Then it was time to paint. By the gallon, by the can, the nearly century-old wood sucked up red paint like a sponge. “We found the original color underneath, on some real greasy parts,” Jim says. “We ended up using 100 cans of red spray paint. And we went through a lot of wire brushes.”
Jim has never lost sight of his initial goal. Despite all the time and money poured into the McCormick-Deering, he’d sell it in a minute if he found a Red River Special. “I just want to thresh with a Red River on that steam engine,” he says. In lieu of that, he’d thresh with the McCormick.
It is not a goal Tim shares. “If we use it,” he says in tone more typically reserved for discussions pertaining to end times, “it will get dirty instantly.”
The conversation moves in a different direction. “Every year there were major changes in these threshers,” Tim says. “The technology changed so rapidly. Innovation was moving so fast.”
“Ours has babbit bearings,” Jim adds. “Some were worn a little bit, but we’re not going to use it that much.”
Tim comes back to life. “We’re not going to use it at all,” he admonishes. “Threshing is a dirty business!”
Jim forges ahead. “I used an old grain drill to plant a field of oats,” he says brightly. “We’ll get enough oats to shock.”
Tim glares. “Don’t tell him I poisoned them,” he says.
An experienced woodworker, Tim had a clear plan for the finish. “I wanted to put on as little paint as possible. I didn’t want to overdo it,” he says. “The final coat will be a dull finish clear coat. Protection against ultraviolet rays is very important.”
“And that way,” Jim says with a ornery grin, “I can use it for custom work.”
McCormick-Deering produced wood threshers from 1912 to 1925, when the company built its first steel thresher. Jim’s thresher is a comparatively small model; it would have been used to harvest clover, oats, wheat and flax on small farms. “We found a couple of McCormick-Deering threshers at shows,” he says, “but both were bigger than this one.”
In fact, despite extensive research and inquiries, neither Jim nor Tim has been able to learn much about the thresher. “We contacted the Wisconsin Historical Society and a big International Harvester dealer,” Tim says. “Nobody knew anything about it. I’ve looked online and couldn’t find anything. We’ve been to shows all over, just looking at threshers, but we’ve never seen another 22-inch McCormick-Deering.”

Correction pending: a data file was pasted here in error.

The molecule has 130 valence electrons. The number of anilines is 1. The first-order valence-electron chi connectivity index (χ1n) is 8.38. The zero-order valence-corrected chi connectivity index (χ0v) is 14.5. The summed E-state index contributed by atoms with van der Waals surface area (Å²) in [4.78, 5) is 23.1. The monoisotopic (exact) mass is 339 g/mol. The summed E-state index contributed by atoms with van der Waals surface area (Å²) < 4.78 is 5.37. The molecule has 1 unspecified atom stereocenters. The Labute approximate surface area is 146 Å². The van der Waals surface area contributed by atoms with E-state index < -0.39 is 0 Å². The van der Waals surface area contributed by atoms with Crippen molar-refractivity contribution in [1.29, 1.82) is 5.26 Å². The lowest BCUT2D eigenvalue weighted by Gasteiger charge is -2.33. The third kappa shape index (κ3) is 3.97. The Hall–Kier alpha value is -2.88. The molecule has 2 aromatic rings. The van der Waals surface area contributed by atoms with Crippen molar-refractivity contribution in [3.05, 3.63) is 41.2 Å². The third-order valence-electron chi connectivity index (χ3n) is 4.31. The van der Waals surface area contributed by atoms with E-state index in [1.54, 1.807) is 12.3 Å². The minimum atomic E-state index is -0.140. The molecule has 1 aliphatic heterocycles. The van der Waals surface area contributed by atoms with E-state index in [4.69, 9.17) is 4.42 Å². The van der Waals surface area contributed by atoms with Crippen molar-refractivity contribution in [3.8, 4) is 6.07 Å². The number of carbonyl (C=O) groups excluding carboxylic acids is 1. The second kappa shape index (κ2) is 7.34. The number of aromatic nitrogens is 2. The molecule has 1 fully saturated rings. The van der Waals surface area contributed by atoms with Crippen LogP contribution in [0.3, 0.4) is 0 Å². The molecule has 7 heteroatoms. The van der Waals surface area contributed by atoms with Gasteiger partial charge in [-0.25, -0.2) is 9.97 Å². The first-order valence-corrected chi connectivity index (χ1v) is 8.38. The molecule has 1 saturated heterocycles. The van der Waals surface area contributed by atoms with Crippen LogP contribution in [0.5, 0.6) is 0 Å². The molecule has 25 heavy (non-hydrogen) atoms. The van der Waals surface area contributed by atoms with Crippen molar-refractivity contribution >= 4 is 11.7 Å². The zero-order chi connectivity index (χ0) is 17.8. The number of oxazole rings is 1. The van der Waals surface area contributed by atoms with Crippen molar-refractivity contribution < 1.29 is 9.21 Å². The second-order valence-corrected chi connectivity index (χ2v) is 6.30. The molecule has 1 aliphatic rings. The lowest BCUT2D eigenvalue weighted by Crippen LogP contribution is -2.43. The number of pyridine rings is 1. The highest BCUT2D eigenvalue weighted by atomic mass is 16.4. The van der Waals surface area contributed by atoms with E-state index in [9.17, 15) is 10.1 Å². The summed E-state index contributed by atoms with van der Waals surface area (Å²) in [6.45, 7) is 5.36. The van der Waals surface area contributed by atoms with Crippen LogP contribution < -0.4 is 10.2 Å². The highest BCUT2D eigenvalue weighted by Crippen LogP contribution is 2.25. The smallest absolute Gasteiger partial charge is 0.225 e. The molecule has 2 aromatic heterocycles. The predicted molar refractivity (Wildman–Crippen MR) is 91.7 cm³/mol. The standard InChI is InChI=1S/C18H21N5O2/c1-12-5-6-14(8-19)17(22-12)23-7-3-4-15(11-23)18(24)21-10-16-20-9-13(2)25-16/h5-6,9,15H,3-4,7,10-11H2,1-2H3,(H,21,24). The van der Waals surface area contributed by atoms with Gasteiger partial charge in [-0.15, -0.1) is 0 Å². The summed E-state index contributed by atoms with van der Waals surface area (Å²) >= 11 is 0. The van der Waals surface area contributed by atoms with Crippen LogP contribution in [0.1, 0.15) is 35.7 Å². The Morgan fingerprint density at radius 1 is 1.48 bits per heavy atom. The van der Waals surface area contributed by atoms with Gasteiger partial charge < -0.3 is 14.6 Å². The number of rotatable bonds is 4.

Their only resource is an original parts book. “The prices are unbelievable,” Jim says. “Things were priced for 25 cents, 75 cents.” The fact that the thresher survived at all, let alone nearly totally complete, is equally unbelievable. “Eighty percent of these wood threshers burned in the field,” Tim says. “The bearings would get hot, or there’d be sparks from the steam engine that would land on the wood, and they’d catch fire.”
By late May, the project was 95 percent complete. “I figure we’ve got 2,000 hours in it,” Jim says. “It’s my biggest project ever. When we pulled it out of the shed today, I got goose bumps.”
With the exception of summer, when both men are busy with gardens and mowing, the project moved along at a brisk clip. “We worked on it almost every day,” Tim says. “Jim’s shop has a heated floor, so we did a lot in the winter.”
Good-natured ribbing aside, the thresher restoration is the happy product of a chance friendship. “His help just made my day,” Jim says. “I’ve got two sons, but they’re not really interested in this stuff.”
“I don’t know how he roped me in,” Tim grumbles. “I almost got a divorce over it.”
Jim responds with a wall-to-wall grin. He’s heard it all before. FC
For more information: Jim Koltes, (608) 576-2511; Tim Fischer, firstname.lastname@example.org.Leslie McManus is senior editor of Farm Collector. Contact her at